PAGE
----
Design

3Novices:10 furniture designs from Milan 2017 that showcase millennial pink

It was hard to miss millennial pink during this year’s Milan design week, now that the colour has infiltrated the furniture design industry. Dezeen editor Amy Frearson has selected 10 of the best pink designs on show.


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Stay Daybed by Nika Zupanc for Sé

Slovenian designer Nika Zupanc chose the popular blush-beige shade for two designs she presented during the design week. The first was this daybed for British brand , which pairs pink upholstery with a powder-coated steel frame.

The brand’s exhibition also included Zupanc’s 2013 Stardust armchair in soft pink.

Find out more about Stay Daybed ›


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88 Secrets by Nika Zupanc for Scarlet Splendour

Zupanc’s second pink design in Milan was this range of cabinets for Indian brand Scarlet Splendour. On show at Spazio Rossana Orlandi, the 88 Secrets collection features ribbon-like details.


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Lotus Sanctum by Matteo Cibic for Scarlet Splendour

Italian designer Matteo Cibic paired pink with polished brass to create this cabinet, also presented by Scarlet Splendour. According to the brand, it was inspired by “the purity of the flower it is named after”.

Elsewhere in Milan, Cibic also showed a series of 365 anthropomorphic vases that feature the colour.


Isla by Note Design Studio for Sancal

Note Design Studio‘s biggest launch in Milan was this island sofa for Spanish brand Sancal, shown at the Salone del Mobile in millennial pink. It is the latest in a series of pink products created by the Stockholm-based design studio.


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Five Pouff by Anderssen & Voll for Muuto

Millennial pink was one of the most noticeable colours at the Salone del Mobile stand for Danish brand Muuto. Highlights included the new Five Pouff by Norwegian studio Anderssen & Voll, a five-sided piece with stitched stripes.

Find out more about Five Pouff ›


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Assembly sofa by Diesel Living with Moroso

Italian brand Moroso teamed up with fashion brand Diesel to create what it calls a “collection of laid-back, comfortable products” in Milan. Among them was the Assembly sofa, which combines textured fabrics like plush velvet and felt with industrial steel bolts.


Le Refuge by Marc Ange

Created by Paris-based designer Marc Ange, this pink bed became the most Instagrammed installation at Milan design week. It is shaded beneath a canopy of pink leaf-shaped panels.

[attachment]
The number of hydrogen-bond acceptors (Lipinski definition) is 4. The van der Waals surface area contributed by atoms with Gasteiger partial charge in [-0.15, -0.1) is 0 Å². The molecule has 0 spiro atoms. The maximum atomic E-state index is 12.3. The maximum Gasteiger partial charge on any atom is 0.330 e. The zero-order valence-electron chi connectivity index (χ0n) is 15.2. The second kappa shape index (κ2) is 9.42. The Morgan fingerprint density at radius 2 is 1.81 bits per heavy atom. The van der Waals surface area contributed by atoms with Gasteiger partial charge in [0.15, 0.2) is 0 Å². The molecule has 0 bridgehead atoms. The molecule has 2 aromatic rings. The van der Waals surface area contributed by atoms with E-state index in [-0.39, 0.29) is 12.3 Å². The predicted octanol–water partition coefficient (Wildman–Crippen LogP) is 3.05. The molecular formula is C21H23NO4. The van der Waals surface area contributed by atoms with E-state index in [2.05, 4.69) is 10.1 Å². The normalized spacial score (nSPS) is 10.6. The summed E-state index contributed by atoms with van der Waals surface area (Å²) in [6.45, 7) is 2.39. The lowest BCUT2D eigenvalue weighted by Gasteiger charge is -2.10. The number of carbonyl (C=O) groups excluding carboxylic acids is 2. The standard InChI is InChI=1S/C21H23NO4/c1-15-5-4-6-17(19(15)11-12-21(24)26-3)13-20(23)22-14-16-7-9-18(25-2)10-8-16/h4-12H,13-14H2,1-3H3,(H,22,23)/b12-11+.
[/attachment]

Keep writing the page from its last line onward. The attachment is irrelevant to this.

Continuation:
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Alter by Olivia Lee Altar

A vanity table optimised for selfies was among the objects presented at Salone Satellite by Singaporean designer Olivia Lee. It formed part of a collection aiming to solve some of the problems created by the presence of new technologies in our homes.

Find out more about Alter ›


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Pavilion Rug by Britt Bonnesen for Normann Copenhagen

Designer Britt Bonnesen paired pink with dark green for this long narrow rug for Danish brand Normann Copenhagen, although it also comes in other colour combinations. The rug is made from bamboo silk, which creates the glossy texture.


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Pocket by Stone Designs  for Blå Station

This chair created by Stone Designs for Swedish furniture company Blå Station features an extra compartment to keep restaurants, bars and hotel lobbies free of clutter. It features a scoop-shaped shell, sitting on four steel legs.

Find out more about Pocket ›

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3Novices:Colour of the moment “millennial pink” dominates at Milan design week

So-called millennial pink is hugely popular in fashion right now, but has also become the most sought-after colour in furniture design, this year’s Milan design week revealed.

The name millennial pink was coined to describe a muted shade of the colour – somewhere between beige and blush.

With other design trends thin on the ground during Milan design week last month, the colour somehow managed to become one of the most noticeable crazes. Not only was it showcased by popular brands including Moroso, Muuto and Normann Copenhagen, it featured on the event’s most Instagrammed installation, Marc Ange’s Le Refuge.

Designed by Marc Ange, this pink bed and matching leaf canopy became the most Instagrammed installation at Milan design week

“Pink is a quite soft and friendly colour – it tends to work well with a lot of other colours and adds a certain glow,” explained Sanna Wåhlin, one of the designers at Swedish office Note Design Studio.

Her team selected the colour for its biggest Milan launch, an island sofa for Spanish brand Sancal, but also recently used it to create a pop-up restaurant at Stockholm Design Week and a collection of workplace partitions.

One of the main reasons for the colour’s popularity, according to Wåhlin, is that – unlike more vibrant shades of pink – it is free from girly-girl associations, so appeals to men as well as women.

“We use pink a lot and we are more men than women working in the studio,” she told Dezeen.